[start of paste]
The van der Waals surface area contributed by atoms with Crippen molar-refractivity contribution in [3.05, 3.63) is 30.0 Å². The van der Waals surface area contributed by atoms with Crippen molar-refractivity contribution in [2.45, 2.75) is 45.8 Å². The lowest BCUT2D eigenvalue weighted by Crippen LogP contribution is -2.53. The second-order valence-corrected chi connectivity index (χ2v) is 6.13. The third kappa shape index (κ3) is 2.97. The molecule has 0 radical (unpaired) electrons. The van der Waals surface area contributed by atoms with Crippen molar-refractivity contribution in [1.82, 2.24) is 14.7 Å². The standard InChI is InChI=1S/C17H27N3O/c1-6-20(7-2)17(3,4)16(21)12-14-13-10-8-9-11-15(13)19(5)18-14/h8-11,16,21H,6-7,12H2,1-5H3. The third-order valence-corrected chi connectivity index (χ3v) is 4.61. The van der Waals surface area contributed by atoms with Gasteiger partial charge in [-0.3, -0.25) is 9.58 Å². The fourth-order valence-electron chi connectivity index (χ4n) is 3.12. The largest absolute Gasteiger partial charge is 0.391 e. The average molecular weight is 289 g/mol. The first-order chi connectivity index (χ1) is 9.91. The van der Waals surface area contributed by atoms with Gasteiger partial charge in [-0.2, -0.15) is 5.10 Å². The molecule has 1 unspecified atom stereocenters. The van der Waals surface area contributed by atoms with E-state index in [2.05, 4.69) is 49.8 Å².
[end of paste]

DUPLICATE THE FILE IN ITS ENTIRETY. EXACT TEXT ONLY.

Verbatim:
The van der Waals surface area contributed by atoms with Crippen molar-refractivity contribution in [3.05, 3.63) is 30.0 Å². The van der Waals surface area contributed by atoms with Crippen molar-refractivity contribution in [2.45, 2.75) is 45.8 Å². The lowest BCUT2D eigenvalue weighted by Crippen LogP contribution is -2.53. The second-order valence-corrected chi connectivity index (χ2v) is 6.13. The third kappa shape index (κ3) is 2.97. The molecule has 0 radical (unpaired) electrons. The van der Waals surface area contributed by atoms with Crippen molar-refractivity contribution in [1.82, 2.24) is 14.7 Å². The standard InChI is InChI=1S/C17H27N3O/c1-6-20(7-2)17(3,4)16(21)12-14-13-10-8-9-11-15(13)19(5)18-14/h8-11,16,21H,6-7,12H2,1-5H3. The third-order valence-corrected chi connectivity index (χ3v) is 4.61. The van der Waals surface area contributed by atoms with Gasteiger partial charge in [-0.3, -0.25) is 9.58 Å². The fourth-order valence-electron chi connectivity index (χ4n) is 3.12. The largest absolute Gasteiger partial charge is 0.391 e. The average molecular weight is 289 g/mol. The first-order chi connectivity index (χ1) is 9.91. The van der Waals surface area contributed by atoms with Gasteiger partial charge in [-0.2, -0.15) is 5.10 Å². The molecule has 1 unspecified atom stereocenters. The van der Waals surface area contributed by atoms with E-state index in [2.05, 4.69) is 49.8 Å².